OUR RESPONSE TO COVID-19

5 Ways to Improve Blood Sugar Control Through the Holidays

5 Ways to Improve Blood Sugar Control Through the Holidays

The holiday season is here. For many people, that means family, fun, and food, and not necessarily in that order. If you have diabetes, you know how hard it can be to stick to a healthy eating plan when you’re surrounded by so many goodies. 

At MS Family Medicine Health Care PC in Rosedale and Garden City, New York, our team, including our board-certified family medicine physician, Michele Reed, DO, FAAFP, understands the challenges you can face during the holidays. 

Since November is American Diabetes Month®, we want to share some ways you can improve your blood sugar control through this festive time of year. 

1. Stick with your plan

When it comes to managing blood sugar, consistency is key. We recommend trying to eat the same amount of food around the same time every day to keep your numbers in check. 

We know not every day is perfect, especially during the holidays. But, sticking to your usual routine as best you can is a good place to start when trying to keep your blood sugar numbers within your normal range. In addition to your meals, try to stick with your usual workout schedule and sleep routine.

2. Don’t skip meals

Don’t skip meals. As tempting as it can be to “save room” for your holiday favorites, this tactic backfires in the end. Depending on what type of medication you take to manage your diabetes, skipping meals may cause your blood sugar levels to go too high or too low.

3. Make modifications to your holiday favorites

We all have our favorite holiday dishes and treats. Try modifying a holiday dish to make it healthier. For example, instead of making a traditional sweet potato casserole, make a dish with roasted vegetables, such as carrots, broccoli, and cauliflower, and add sweet potatoes.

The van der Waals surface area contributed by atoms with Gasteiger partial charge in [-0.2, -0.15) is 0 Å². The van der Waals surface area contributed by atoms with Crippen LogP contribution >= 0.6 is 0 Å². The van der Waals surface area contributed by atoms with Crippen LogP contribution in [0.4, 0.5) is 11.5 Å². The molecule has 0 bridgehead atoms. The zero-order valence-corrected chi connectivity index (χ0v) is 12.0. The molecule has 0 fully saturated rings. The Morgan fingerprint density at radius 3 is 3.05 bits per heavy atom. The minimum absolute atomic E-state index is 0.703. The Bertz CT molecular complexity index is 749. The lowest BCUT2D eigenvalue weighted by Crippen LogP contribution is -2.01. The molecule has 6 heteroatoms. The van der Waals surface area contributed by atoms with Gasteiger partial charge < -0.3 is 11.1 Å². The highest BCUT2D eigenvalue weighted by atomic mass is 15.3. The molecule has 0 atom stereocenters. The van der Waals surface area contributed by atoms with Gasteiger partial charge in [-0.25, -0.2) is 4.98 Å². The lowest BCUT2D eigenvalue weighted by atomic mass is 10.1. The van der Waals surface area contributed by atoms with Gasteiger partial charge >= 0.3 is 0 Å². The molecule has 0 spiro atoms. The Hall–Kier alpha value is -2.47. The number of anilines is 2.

Also, try to continue eating a balanced diet. And lastly, it's OK to enjoy some holiday favorites. Just give yourself small portions, eat slowly, and savor every bite.

4. Stay hydrated

Did you know that your blood sugar levels go up when you’re dehydrated? That’s because the less fluid there is, the more the blood sugar is concentrated. Additionally, having high blood sugar levels increases urination, so you can lose more water and become more dehydrated.

Keep your refillable water bottle with you at all times and continuously sip as needed to stay hydrated and in control. Good hydration can also help with hunger control. 

Daily fluid needs can vary, depending on your age, activity level, and medical history. If you’re not sure how much water you need, schedule an appointment with our primary care provider for guidance. 

5. Find time for exercise

It’s cold and you’re busy. We know. But physical activity is essential to living well with diabetes. Regular exercise can help keep blood sugar levels balanced, reduce stress, and boost mood. It can also help with weight control.

Aim for 30 minutes of moderate-intensity aerobic activity five days a week. 

One of the best things you can do to improve your blood sugar control through the holidays is to be kind to yourself. Yes, you may eat more than normal. Yes, you may skip a workout or two. But there’s no need to feel guilty about these little diversions. Instead, focus on how you can get back on track. 

Are you worried about the upcoming holidays and how it might affect your diabetes? Let us help you plan things out. Book an appointment online or over the phone with MS Family Medicine Health Care PC today.

You Might Also Enjoy...

Five Factors That Contribute to Childhood Obesity

Childhood obesity is a serious health issue in the United States, and many factors can contribute to the problem. Since September is National Childhood Obesity Month, we want to help you learn more about the factors that can cause this condition.

The Link Between Obesity and Diabetes

Obesity significantly increases the risk of developing diabetes. And having both conditions markedly affects health and quality of life. What’s the link between obesity and diabetes? Click here to find out.